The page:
One thing that really surprised me though was that it was so approachable – even when heading towards the redline in 2nd on wet, greasy, leaf covered roads I didn’t once think it was going to bite me. Sure, the rear end was squirming around a bit but it was totally controlled – you can thank the engine being over the rear wheels for that giving excellent traction. Once the novelty had worn off (okay, that never actually happened but I needed to try some other aspects of the car) I searched for some good twisty roads and put the other handling attributes to the test. As expected the GT3 is beyond reproach here too – the steering is direct, weighty and transmits just the right amount of feel and information about what the car is doing to your hands. The suspension may be firm, but it is fantastically well controlled and you very rarely feel like the car is getting out of its depth, in fact you become painfully aware that the GT3’s limits are far, far beyond your own.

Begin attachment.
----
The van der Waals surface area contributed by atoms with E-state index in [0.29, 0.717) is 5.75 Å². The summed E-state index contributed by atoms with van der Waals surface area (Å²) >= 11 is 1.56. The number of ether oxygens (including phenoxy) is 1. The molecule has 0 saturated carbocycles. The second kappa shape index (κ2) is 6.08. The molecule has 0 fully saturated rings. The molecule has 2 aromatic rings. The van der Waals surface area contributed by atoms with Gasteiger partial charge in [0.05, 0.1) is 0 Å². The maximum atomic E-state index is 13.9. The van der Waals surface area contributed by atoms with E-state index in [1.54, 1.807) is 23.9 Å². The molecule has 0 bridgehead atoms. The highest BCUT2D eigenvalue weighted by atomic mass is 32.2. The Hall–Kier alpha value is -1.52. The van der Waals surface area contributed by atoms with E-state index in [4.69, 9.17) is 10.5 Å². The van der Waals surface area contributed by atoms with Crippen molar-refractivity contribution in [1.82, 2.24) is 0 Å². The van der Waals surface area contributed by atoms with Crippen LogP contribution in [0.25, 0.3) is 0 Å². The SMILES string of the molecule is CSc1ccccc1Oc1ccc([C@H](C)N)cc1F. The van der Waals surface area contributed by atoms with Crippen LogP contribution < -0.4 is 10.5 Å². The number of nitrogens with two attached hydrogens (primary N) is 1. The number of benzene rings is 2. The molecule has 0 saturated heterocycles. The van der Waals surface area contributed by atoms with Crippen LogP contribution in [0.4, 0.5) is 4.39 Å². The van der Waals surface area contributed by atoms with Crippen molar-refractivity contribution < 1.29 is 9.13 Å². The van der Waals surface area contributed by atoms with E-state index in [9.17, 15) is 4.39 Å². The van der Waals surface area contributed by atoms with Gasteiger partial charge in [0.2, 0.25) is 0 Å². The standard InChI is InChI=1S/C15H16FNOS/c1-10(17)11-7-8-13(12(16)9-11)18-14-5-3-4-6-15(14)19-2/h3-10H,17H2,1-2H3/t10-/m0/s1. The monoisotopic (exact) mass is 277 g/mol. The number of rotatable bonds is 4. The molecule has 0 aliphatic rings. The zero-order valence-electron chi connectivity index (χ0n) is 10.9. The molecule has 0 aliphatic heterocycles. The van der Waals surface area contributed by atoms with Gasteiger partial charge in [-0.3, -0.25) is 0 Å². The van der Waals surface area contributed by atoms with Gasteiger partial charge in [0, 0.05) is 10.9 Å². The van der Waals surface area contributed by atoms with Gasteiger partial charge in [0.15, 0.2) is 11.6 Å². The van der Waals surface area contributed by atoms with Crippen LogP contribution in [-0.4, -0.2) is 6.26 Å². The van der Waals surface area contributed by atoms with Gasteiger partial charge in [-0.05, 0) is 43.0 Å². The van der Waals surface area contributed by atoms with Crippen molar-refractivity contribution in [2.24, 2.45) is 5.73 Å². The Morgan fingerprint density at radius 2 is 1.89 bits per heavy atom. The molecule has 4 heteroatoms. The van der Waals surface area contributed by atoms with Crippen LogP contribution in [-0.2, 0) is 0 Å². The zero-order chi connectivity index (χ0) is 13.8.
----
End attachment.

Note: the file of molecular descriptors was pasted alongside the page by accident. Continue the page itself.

This is the kind of car that goads you into pushing harder and harder, pushing what you think is the limit and impressing you more and more every time. It is easily the most engaging and fun car I’ve driven in a long time, there’s just something about it that makes you want to keep driving until the tank is empty or your wallet is. Once again Porsche has hit a home run.

Of course you can’t actually buy a new GT3 any more, they’re incredibly limited and only went to those with a very long standing relationship with their Porsche dealer, but thanks to us here at BOTB you can win one for just £11.25 in our competition. It’s only available until midnight on Sunday and if you buy 5+ tickets they’re £9.00 each, or 10+ tickets and they’re just £6.75 each. Bargain.